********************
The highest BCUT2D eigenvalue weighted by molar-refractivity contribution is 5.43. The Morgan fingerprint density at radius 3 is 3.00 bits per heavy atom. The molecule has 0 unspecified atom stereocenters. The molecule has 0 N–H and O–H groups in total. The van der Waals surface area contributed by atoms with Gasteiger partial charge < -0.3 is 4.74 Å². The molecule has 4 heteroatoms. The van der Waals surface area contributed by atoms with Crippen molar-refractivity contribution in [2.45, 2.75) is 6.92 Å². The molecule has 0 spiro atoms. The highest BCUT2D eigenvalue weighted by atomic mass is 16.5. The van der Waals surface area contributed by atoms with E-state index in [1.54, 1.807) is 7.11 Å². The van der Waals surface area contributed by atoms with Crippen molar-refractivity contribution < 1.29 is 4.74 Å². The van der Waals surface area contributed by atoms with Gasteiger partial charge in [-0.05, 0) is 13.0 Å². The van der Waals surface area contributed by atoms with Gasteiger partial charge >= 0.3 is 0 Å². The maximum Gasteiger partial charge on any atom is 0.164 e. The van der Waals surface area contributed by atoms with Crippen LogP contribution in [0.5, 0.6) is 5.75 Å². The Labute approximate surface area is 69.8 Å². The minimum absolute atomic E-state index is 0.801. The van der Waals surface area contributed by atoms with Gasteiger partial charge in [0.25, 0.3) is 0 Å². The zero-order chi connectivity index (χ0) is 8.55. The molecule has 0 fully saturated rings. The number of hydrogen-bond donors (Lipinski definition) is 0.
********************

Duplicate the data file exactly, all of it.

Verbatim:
The highest BCUT2D eigenvalue weighted by molar-refractivity contribution is 5.43. The Morgan fingerprint density at radius 3 is 3.00 bits per heavy atom. The molecule has 0 unspecified atom stereocenters. The molecule has 0 N–H and O–H groups in total. The van der Waals surface area contributed by atoms with Gasteiger partial charge < -0.3 is 4.74 Å². The molecule has 4 heteroatoms. The van der Waals surface area contributed by atoms with Crippen molar-refractivity contribution in [2.45, 2.75) is 6.92 Å². The molecule has 0 spiro atoms. The highest BCUT2D eigenvalue weighted by atomic mass is 16.5. The van der Waals surface area contributed by atoms with E-state index in [1.54, 1.807) is 7.11 Å². The van der Waals surface area contributed by atoms with Crippen molar-refractivity contribution < 1.29 is 4.74 Å². The van der Waals surface area contributed by atoms with Gasteiger partial charge in [-0.05, 0) is 13.0 Å². The van der Waals surface area contributed by atoms with Gasteiger partial charge >= 0.3 is 0 Å². The maximum Gasteiger partial charge on any atom is 0.164 e. The van der Waals surface area contributed by atoms with Crippen LogP contribution in [0.5, 0.6) is 5.75 Å². The Labute approximate surface area is 69.8 Å². The minimum absolute atomic E-state index is 0.801. The van der Waals surface area contributed by atoms with Gasteiger partial charge in [0.25, 0.3) is 0 Å². The zero-order chi connectivity index (χ0) is 8.55. The molecule has 0 fully saturated rings. The number of hydrogen-bond donors (Lipinski definition) is 0.